Dvalinn is obviously the basis for Dwalin; but Dwalin’s brother Balin, I’d guess, actually gets his name from Balin or Balyn of Arthurian legend.

As for the use of “dwarvish” and “dwarves” in The Hobbit as opposed to “dwarfish” and “dwarfs,” Tolkien breaks his explanation into two parts, one at the beginning of that book and the other in The Lord of the Rings. In the former, he asserts that the correct plural in English is dwarfs, by which I tend to think he means our word that was used as a synonym for midgets, as opposed to an actual separate race of fairy-tale beings. In the latter he puts forth that the correct plural of Dwarf (as he means them in Middle-earth) is Dwarrows. Note that one of the names for Moria, the great underground kingdom of the Dwarves, is Dwarrowdelf.

Tolkien’s plural, by the way, does correlate with other English words such as scarf/scarves and wolf/wolves.  Personally, though I can think of titles such as Snow White and the Seven Dwarfs and they don’t sound odd, when speaking I naturally fall into using dwarves.  Maybe it just sounds right to me; or maybe I’ve just played too much Dungeons and Dragons in my time.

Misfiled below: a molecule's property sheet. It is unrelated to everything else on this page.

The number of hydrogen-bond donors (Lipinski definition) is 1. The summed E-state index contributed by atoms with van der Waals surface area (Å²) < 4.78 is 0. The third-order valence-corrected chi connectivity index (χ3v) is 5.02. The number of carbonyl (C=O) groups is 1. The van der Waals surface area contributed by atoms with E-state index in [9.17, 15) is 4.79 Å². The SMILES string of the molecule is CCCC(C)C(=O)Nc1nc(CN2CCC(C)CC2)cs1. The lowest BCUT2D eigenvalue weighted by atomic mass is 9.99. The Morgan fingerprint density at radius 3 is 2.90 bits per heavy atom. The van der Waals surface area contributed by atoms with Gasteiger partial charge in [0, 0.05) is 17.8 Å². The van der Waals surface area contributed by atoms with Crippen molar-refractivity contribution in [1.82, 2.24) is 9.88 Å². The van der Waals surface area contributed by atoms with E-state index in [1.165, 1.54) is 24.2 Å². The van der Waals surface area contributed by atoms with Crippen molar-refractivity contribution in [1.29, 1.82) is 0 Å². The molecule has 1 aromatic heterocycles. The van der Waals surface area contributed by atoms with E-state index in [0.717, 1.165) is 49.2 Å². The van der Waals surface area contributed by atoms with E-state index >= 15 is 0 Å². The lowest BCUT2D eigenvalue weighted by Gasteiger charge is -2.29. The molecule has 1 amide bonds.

What do you think?  Do you say dwarfs or dwarves?

UPDATE: Join the discussion at BookSnobbery as SJ posts on the first five chapters of The Hobbit; check in with Kate Sherrod as she gives a personal (and hilarious) overview of same; and at  Shouty Men in Shiny Armour, SJ’s comparison of Peter Jackson’s dwarves to Klingons. I’m not kidding. There is a discussion to be had there as well.

UPDATE II: Jim at Thoughts in the Grass has a some interesting thoughts on the story’s opening and  the crucial chapter “Riddles in the Dark” here.

UPDATE III: Wow, there are a lot of us chiming in this week! Over at Dab of Darkness, I think we get the first mention / comparison in this readalong of Tolkien’s hobbits to the characters in Willow. Significant for those of us waiting for the honest-to-goodness live-action Hobbit movie coming this year, not George Lucas’s pastiche (which, I admit, I loved and still watch from time to time).

11 thoughts on “Tolkien’s dwarvish (not dwarfish) names

  1. I think I’ve always said “dwarves” (probably because my first experience with that word comes from Snow White). Thank you for this–it’s nice to know where all of this stuff comes from.